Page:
No Medicare drug plan can ask a person with Medicare for bank account or other personal information over the telephone. No beneficiary should ever provide that kind of information to a caller. No one can ask you for personal information during their marketing activities. No one should ask for any personal information such as Social Security numbers, dates of birth, income or resource information. Always keep all personal information, such as your Medicare number, safe, just as you would a credit card or a bank account number.
Telemarketing: Private companies can call you about their plan (unless you're registered with the National Do Not Call Registry), but they can't enroll you over the telephone unless you call them. To opt out of phone solicitation, visit www.donotcall.gov or call 888-382-1222 .
Ask the caller for their name, title, the company they represent, and their phone number. Then call Medicare or your SHIP and check out their credentials before discussing any matter with them.
Beware of door-to-door salesmen. Agents cannot solicit business at your home. No one is allowed to come into your home uninvited.
Legitimate Medicare drug plans will not ask for payment over the telephone or the Internet. They must bill the beneficiary for the monthly premium.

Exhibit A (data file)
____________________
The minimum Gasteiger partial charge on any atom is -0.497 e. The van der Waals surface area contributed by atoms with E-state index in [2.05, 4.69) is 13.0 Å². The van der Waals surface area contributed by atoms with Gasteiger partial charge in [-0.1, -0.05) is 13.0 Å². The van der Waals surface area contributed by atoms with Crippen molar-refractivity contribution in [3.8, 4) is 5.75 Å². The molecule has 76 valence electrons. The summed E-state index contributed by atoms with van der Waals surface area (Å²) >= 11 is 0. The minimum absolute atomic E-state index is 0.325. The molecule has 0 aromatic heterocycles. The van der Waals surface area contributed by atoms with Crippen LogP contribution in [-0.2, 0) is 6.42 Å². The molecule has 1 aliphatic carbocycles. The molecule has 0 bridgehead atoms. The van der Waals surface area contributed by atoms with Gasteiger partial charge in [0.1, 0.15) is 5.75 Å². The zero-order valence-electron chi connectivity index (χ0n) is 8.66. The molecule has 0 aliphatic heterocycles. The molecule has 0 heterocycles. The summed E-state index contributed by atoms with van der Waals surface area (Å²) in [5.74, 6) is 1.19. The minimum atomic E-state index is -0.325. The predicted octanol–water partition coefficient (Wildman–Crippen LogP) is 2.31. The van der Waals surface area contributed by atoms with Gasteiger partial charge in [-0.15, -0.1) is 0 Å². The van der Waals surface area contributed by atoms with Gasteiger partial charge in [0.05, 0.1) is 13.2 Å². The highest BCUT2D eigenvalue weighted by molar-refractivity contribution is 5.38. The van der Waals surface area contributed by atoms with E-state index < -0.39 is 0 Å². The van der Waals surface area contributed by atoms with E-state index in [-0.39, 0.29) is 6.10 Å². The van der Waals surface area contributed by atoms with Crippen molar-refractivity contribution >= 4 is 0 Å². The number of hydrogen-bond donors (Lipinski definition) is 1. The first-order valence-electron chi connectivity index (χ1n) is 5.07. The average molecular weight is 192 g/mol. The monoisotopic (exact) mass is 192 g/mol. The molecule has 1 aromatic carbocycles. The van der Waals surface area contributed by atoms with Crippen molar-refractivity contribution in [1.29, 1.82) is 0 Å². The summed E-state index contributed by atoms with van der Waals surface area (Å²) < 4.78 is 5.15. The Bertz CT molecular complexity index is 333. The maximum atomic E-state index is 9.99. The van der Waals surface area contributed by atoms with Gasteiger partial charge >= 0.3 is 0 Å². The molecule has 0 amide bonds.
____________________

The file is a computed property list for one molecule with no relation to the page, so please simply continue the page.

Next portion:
Typically the payment amount is set up as an automatic withdrawal from the beneficiary's monthly Social Security check. Beneficiaries may also opt to pay the monthly premiums in other ways such as writing a check or setting up automatic payments from their checking accounts.
Part D plans from private companies will have a "Medicare-Approved" seal on their materials. If they don't have it, they're not legitimate.
Voluntary: Remember that Part D is voluntary. You don't have to sign up. If you choose not to sign up, you won't lose your other benefits from Medicare (Parts A and B). If anyone tries to tell you otherwise, they're wrong.
Whenever you have a question or concern about any activity regarding Medicare, call 1-800-MEDICARE .
Medicare Supplements fill the gaps in your Original Medicare